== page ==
The women do not meet Jesus. But after Peter goes to the tomb, we know Mary meets Jesus thinking he is the gardener, (John 20). Also, when two disciples come back from the Emmaus Road discovery (Luke 24vv13-33), they are told “It is true the Lord has risen and has appeared to Simon (v34).” He was bodily raised from the dead. Changed – he would appear and leave, but physical, real, as Mary grabbed his feet, and as Jesus ate fish in their presence saying “a ghost does not have flesh and bones (24:vv38-42).” As he was raised so we will be raised when he returns. In parts of France, French Christians would go to the cemeteries on Resurrection Sunday, like today, as a statement, that fellow believers, who have fallen asleep in Christ, will be raised, because Christ was raised. And like he was raised, they will have physical bodies, and not be ghosts.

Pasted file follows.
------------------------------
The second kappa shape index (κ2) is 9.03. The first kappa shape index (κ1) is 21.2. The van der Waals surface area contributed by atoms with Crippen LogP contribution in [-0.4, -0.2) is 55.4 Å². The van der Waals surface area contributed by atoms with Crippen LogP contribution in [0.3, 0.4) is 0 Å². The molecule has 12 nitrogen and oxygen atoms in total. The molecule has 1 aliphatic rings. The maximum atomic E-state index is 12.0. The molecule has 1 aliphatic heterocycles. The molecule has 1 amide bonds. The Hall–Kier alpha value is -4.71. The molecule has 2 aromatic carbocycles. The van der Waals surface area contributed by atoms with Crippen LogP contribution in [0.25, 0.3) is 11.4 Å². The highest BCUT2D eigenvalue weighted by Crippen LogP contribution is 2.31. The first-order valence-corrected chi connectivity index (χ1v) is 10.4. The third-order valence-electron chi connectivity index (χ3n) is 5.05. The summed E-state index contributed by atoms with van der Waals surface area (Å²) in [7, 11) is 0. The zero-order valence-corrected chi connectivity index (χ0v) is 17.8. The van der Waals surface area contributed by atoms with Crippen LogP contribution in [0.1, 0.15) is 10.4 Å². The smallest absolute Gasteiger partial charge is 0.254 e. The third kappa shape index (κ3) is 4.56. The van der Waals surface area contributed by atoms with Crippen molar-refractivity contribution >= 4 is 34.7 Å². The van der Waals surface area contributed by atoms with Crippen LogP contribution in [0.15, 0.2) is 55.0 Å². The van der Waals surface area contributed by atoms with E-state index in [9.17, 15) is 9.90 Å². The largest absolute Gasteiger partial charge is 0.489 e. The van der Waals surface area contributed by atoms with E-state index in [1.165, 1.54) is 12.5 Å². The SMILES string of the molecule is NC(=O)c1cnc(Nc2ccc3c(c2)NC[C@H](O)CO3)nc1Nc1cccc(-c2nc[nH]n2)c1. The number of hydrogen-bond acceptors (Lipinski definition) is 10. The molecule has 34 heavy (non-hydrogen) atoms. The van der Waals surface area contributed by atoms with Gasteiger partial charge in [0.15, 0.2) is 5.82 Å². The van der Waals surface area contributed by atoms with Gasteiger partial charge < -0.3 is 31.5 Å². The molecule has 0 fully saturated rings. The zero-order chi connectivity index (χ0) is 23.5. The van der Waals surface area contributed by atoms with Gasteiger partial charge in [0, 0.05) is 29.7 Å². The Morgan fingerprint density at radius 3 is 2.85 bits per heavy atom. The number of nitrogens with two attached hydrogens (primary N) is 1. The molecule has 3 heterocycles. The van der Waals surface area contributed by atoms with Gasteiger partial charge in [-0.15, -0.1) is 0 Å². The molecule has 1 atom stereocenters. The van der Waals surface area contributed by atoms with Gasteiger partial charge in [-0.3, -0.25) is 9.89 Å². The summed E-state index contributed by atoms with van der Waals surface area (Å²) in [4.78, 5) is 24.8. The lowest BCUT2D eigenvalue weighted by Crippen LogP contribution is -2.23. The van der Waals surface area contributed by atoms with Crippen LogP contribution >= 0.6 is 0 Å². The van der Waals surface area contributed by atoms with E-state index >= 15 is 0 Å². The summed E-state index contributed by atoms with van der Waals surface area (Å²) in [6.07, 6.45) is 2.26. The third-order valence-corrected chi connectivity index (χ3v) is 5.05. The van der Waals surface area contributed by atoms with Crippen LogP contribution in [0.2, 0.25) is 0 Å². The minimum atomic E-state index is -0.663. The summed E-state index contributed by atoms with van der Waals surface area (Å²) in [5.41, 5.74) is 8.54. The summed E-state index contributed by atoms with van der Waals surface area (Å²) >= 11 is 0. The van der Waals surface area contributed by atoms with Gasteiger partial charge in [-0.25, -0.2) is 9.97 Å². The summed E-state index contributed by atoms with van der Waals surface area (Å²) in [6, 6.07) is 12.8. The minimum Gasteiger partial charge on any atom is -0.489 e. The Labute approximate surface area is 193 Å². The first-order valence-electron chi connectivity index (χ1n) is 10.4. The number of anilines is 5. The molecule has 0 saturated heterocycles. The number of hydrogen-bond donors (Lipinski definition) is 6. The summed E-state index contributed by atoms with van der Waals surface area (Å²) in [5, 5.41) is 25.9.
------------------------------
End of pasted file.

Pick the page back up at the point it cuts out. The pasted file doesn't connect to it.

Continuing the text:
Hope of the resurrection – shown by the empty tomb
Alleluia. Christ is Risen. He is Risen indeed. Alleluia.
Peter who had not gone away, back to Galilee. Why had he stayed around? Fear? Or to be close to a dear friend? Did he want to be able to go the tomb and pour out his guilt, to say he was sorry he denied him three times, that it only took the questions of people he didn’t know to make him deny the One he had spent the last three years with.
After Mary, Joanna and the others tell them their story. Peter runs to the tomb.
He sees the linen and it says he went away wondering what happened. He too didn’t remember what Jesus had said about his resurrection, what the angel had reminded the women.
But as we heard – on that day somewhere, somehow, Jesus met Peter. We do not know what happened. The end of John’s Gospel is a different event weeks later, which was a public restoration. What happened on that Easter Day, was private and personal. Between Jesus and one of his closest disciples. Peter may have thought his failure was total. His failure was final towards his Lord.
But the risen Lord met him. Jesus had died for all sin and his sins. And in this meeting, Peter is told and realises that he can be a disciple.